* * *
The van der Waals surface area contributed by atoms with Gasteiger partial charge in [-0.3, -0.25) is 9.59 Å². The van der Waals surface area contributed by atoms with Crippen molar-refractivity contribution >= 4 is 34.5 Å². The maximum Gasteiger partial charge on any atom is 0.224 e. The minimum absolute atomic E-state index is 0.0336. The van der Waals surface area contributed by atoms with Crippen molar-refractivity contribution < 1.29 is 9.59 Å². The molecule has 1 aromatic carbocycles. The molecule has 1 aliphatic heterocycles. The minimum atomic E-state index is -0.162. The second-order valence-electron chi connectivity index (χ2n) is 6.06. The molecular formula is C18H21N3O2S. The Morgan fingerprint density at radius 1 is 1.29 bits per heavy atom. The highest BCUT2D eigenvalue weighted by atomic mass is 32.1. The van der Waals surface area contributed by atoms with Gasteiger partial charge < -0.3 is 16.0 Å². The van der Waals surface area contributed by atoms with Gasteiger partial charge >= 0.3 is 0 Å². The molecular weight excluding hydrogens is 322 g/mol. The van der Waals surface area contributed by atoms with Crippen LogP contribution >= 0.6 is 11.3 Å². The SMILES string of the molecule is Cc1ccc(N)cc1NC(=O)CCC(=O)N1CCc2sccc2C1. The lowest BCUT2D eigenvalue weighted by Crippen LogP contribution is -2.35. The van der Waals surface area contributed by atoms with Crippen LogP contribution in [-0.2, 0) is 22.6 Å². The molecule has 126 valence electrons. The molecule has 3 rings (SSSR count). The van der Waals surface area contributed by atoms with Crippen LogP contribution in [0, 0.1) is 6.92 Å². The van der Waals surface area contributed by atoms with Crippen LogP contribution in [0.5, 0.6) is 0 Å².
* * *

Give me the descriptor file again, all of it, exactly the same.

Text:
The van der Waals surface area contributed by atoms with Gasteiger partial charge in [-0.3, -0.25) is 9.59 Å². The van der Waals surface area contributed by atoms with Crippen molar-refractivity contribution >= 4 is 34.5 Å². The maximum Gasteiger partial charge on any atom is 0.224 e. The minimum absolute atomic E-state index is 0.0336. The van der Waals surface area contributed by atoms with Crippen molar-refractivity contribution < 1.29 is 9.59 Å². The molecule has 1 aromatic carbocycles. The molecule has 1 aliphatic heterocycles. The minimum atomic E-state index is -0.162. The second-order valence-electron chi connectivity index (χ2n) is 6.06. The molecular formula is C18H21N3O2S. The Morgan fingerprint density at radius 1 is 1.29 bits per heavy atom. The highest BCUT2D eigenvalue weighted by atomic mass is 32.1. The van der Waals surface area contributed by atoms with Gasteiger partial charge < -0.3 is 16.0 Å². The van der Waals surface area contributed by atoms with Gasteiger partial charge >= 0.3 is 0 Å². The molecular weight excluding hydrogens is 322 g/mol. The van der Waals surface area contributed by atoms with Crippen LogP contribution >= 0.6 is 11.3 Å². The SMILES string of the molecule is Cc1ccc(N)cc1NC(=O)CCC(=O)N1CCc2sccc2C1. The lowest BCUT2D eigenvalue weighted by Crippen LogP contribution is -2.35. The van der Waals surface area contributed by atoms with Crippen LogP contribution in [-0.2, 0) is 22.6 Å². The molecule has 126 valence electrons. The molecule has 3 rings (SSSR count). The van der Waals surface area contributed by atoms with Crippen LogP contribution in [0, 0.1) is 6.92 Å². The van der Waals surface area contributed by atoms with Crippen LogP contribution in [0.5, 0.6) is 0 Å².